He was named deputy director of the National Institute for Occupational Safety and Health in Rockville, Md., in 1979 and joined UCLA as an associate professor of environmental and occupational health sciences in 1981.
As a professor, Froines conducted a study to determine which Southern California jobs and industries had the highest exposure to 500 separate chemicals.
As the newly named head of the UCLA’s Occupational Health Center he is overseeing another study to determine how some industrial chemicals cause early aging of the brain and how others interact with DNA to trigger the first stages of cancer.
“In our view, John Froines is one of the most meticulous scientists in the area of environmental toxicology,” said Dick Davis, executive director of the Chemical Industry Council of California. The trade organization’s members include Dow Chemical, the subject of Vietnam era anti-war demonstrations for producing napalm, as well as Exxon Corp. and Du Pont.
Froines makes no apologies for being highly regarded within the industry.
“I think they think I am scientifically honest, and I try to be,” he said. “To have a high degree of scientific integrity is important to me.
“I will not come down along ideological lines. I will clearly be seen as a worker advocate in occupational health, but will interpret science objectively, and I think that improves things for workers.”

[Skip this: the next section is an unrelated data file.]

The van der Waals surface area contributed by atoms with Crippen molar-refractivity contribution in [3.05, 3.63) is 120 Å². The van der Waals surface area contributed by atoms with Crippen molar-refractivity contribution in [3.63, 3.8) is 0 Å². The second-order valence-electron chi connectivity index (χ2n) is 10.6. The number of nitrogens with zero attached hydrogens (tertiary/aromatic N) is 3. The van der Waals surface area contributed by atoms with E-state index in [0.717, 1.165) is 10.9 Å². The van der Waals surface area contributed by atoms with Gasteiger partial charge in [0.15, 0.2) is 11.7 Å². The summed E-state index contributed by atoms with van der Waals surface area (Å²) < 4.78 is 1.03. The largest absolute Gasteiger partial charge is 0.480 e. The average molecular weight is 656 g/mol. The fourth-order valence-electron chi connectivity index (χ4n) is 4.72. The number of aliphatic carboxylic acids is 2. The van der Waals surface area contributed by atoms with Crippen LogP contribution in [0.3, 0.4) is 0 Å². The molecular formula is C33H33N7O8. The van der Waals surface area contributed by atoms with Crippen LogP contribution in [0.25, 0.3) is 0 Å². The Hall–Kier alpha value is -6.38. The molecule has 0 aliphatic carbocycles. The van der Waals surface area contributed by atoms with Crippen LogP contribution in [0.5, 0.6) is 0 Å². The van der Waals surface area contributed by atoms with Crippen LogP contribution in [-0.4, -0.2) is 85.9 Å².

Froines says he became devoted to scientific objectivity while earning a B.S. in chemistry at his hometown university, UC Berkeley, in 1963 and a Ph.D. at Yale in 1967.
It was at Yale that Froines joined Students for a Democratic Society and began organizing poor whites and blacks in the Hill section of New Haven.
He met fellow organizers Rennie Davis, Dave Dellinger and Tom Hayden, now a Democratic California assemblyman from Santa Monica. Froines did not know the other Chicago 7 defendants--Abbie Hoffman, Jerry Rubin, Bobby Seale and Lee Weiner--until he went to Chicago to help organize street demonstrations at the 1968 Democratic Convention.
Eight defendants were charged with conspiracy to incite violence and crossing state lines to incite violence at the convention. Six weeks through the trial, Judge Julius J. Hoffman declared a mistrial in Seale’s case, sentencing him to four years in prison for contempt of court and reducing the eight defendants to seven.
At the trial Froines laughed at a witness’s answer and called it “stupid.” He also refused two of Judge Hoffman’s orders to rise and later defied the jurist’s instructions by telling jurors that after they had left the room, fellow defendant Seale had been sentenced to four years in prison for contempt of court.